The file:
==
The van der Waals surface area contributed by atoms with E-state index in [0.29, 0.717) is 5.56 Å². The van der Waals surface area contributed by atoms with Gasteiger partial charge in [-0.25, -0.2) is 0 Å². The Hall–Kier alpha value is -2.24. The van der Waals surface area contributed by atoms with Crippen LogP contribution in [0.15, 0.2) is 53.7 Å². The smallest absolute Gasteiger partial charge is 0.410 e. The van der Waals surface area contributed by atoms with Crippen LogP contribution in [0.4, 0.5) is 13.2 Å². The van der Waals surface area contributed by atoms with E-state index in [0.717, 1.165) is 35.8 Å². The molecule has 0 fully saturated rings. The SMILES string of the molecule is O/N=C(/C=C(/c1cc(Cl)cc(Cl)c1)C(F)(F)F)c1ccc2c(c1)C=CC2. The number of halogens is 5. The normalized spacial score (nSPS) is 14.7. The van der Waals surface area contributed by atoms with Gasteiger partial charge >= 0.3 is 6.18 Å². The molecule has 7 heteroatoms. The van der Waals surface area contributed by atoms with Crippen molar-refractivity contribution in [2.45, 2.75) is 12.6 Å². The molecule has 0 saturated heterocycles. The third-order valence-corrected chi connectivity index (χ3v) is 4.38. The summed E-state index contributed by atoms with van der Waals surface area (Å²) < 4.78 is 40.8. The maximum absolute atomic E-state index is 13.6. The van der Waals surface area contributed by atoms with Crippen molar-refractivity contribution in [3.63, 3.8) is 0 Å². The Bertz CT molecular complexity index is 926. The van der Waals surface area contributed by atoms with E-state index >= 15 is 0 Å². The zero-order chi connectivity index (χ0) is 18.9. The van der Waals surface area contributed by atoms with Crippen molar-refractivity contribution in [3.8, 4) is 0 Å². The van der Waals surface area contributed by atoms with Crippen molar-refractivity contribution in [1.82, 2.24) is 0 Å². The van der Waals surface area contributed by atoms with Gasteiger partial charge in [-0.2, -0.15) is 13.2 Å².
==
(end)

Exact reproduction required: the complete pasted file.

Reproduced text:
The van der Waals surface area contributed by atoms with E-state index in [0.29, 0.717) is 5.56 Å². The van der Waals surface area contributed by atoms with Gasteiger partial charge in [-0.25, -0.2) is 0 Å². The Hall–Kier alpha value is -2.24. The van der Waals surface area contributed by atoms with Crippen LogP contribution in [0.15, 0.2) is 53.7 Å². The smallest absolute Gasteiger partial charge is 0.410 e. The van der Waals surface area contributed by atoms with Crippen LogP contribution in [0.4, 0.5) is 13.2 Å². The van der Waals surface area contributed by atoms with E-state index in [0.717, 1.165) is 35.8 Å². The molecule has 0 fully saturated rings. The SMILES string of the molecule is O/N=C(/C=C(/c1cc(Cl)cc(Cl)c1)C(F)(F)F)c1ccc2c(c1)C=CC2. The number of halogens is 5. The normalized spacial score (nSPS) is 14.7. The van der Waals surface area contributed by atoms with Gasteiger partial charge >= 0.3 is 6.18 Å². The molecule has 7 heteroatoms. The van der Waals surface area contributed by atoms with Crippen molar-refractivity contribution in [2.45, 2.75) is 12.6 Å². The molecule has 0 saturated heterocycles. The third-order valence-corrected chi connectivity index (χ3v) is 4.38. The summed E-state index contributed by atoms with van der Waals surface area (Å²) < 4.78 is 40.8. The maximum absolute atomic E-state index is 13.6. The van der Waals surface area contributed by atoms with Crippen molar-refractivity contribution in [3.63, 3.8) is 0 Å². The Bertz CT molecular complexity index is 926. The van der Waals surface area contributed by atoms with E-state index >= 15 is 0 Å². The zero-order chi connectivity index (χ0) is 18.9. The van der Waals surface area contributed by atoms with Crippen molar-refractivity contribution in [3.8, 4) is 0 Å². The van der Waals surface area contributed by atoms with Crippen molar-refractivity contribution in [1.82, 2.24) is 0 Å². The van der Waals surface area contributed by atoms with Gasteiger partial charge in [-0.2, -0.15) is 13.2 Å².